lol, you are kidding, right? I can go take some live feed of worse cuts if you want… thousands of acres look like the surface of the moon when the chippers are done stripping every scrap of biomass.
Irving is looking to MANAGE woodlots in south west Nova Scotia. Will share these images on social media – as people may want to consider which style clear-cut they want.
You do realize that all of the area around new France and 4th lake was clear cut by Irving back in the early 90s and everything was replanted everyone seems to think that these clear cuts are devastating but they aren’t, if they are planting trees which is part of the agreement with harvesting crown land within 20 to 25 years you have a new forest. If most of this forest was left to mature any further it will essentially become biomass it will fall and it will rot. But at the same point and ti.e all the felled limbs and stumps will do the same thing in a much shorter period of time, when harvested the regen is quicker than you think. If you have ever spent any amount of time in the woods and actually watched this regen on a properly replanted cut you will know this is true.
Balderdash! Those aren’t forests, those are plantatations. The number of species of wildlife in an Irving plantation is a few percent of the number of species in a forest. And what’s left is soaked in roundup, so no broadleafed plants, so no forage for ruminants. And all cut at once, so it can;’t hold water, so the soil loss is extensive. These are all facts supported by extensive studies, unlike you claims which are supported by paid propoganga at best.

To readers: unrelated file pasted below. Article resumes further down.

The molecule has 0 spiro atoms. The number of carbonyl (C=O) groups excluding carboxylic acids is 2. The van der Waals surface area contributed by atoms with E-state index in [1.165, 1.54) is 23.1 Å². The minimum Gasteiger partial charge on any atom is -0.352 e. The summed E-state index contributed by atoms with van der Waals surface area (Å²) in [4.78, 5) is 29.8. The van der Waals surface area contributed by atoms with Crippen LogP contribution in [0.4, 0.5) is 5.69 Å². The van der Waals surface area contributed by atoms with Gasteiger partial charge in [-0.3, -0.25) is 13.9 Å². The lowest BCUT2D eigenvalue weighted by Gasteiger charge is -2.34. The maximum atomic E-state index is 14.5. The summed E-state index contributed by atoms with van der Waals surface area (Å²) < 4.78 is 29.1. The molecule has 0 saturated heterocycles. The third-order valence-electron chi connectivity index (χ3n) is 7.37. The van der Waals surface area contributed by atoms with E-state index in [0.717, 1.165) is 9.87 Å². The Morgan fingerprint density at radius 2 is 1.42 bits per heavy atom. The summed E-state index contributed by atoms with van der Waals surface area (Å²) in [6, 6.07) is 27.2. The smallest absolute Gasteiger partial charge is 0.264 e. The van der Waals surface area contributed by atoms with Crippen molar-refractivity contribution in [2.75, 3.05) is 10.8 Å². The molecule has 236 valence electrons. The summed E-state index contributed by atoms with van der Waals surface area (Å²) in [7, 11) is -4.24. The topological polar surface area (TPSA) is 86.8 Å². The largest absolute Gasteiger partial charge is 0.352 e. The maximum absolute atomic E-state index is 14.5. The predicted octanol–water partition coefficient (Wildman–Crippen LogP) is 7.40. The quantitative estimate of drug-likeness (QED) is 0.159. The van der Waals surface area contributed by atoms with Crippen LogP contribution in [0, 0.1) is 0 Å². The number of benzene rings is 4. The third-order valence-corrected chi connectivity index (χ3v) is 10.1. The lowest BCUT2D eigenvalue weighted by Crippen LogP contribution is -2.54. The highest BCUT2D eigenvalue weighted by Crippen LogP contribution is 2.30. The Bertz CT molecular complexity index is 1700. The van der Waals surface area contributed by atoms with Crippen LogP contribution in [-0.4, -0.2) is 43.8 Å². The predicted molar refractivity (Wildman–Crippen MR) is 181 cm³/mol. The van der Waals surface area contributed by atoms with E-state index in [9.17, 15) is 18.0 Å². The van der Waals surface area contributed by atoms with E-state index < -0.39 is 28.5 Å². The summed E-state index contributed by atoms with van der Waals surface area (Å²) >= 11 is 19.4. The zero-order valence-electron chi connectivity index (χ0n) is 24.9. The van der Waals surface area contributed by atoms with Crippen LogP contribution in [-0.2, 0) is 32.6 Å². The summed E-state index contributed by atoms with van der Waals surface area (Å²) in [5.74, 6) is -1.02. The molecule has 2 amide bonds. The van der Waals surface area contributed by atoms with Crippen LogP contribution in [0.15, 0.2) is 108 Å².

And, lets not forget, your Irvings took all the profit from these operations offshore, and paid zero tax, leaving us to clean up their messes.
Thanks Manatee, no photo cropping needed here. This is raped land and most of which will never be a true Acadia forest again, rather a plantation of
Before criticizing a bunch of photos of clear cuts please consider these decisions are made with careful consideration of the environment, economics, and future generations. I understand these look bad initially, no one said a clear cut is beautiful, but with time beautiful things will appear!
To be fair, I think the short term growth of the economy, usually wins the day! The environment is an afterthought!
All of these trees together have an affect on our weather …they each would have soaked up many gallons of water when rain falls….these companies are the real climate culprits
Irvings should be on trail, not on yachts.
Te only thing you will not see in these clear cuts are Deer as they had to move into Villages and communities to find food.
Considering immature forest cover and clearings are deers primary habitat, your conclusion makes no sense. Prior to land clearing, NB had Caribou instead of White Tailed deer.
Garry, The one thing that has dissappeared is the soft wood forest. With out these areas the deers winter bedding and feeding areas are gone. This is the many cause of deer numbers declining. This has pushed all the deer out of these small deer yard into big yards. These yards can not with stand such large numbers of deer. There for many die of starvation.I have first hand watched this change in our forest happen over the last 60 years. Saddens me greatly.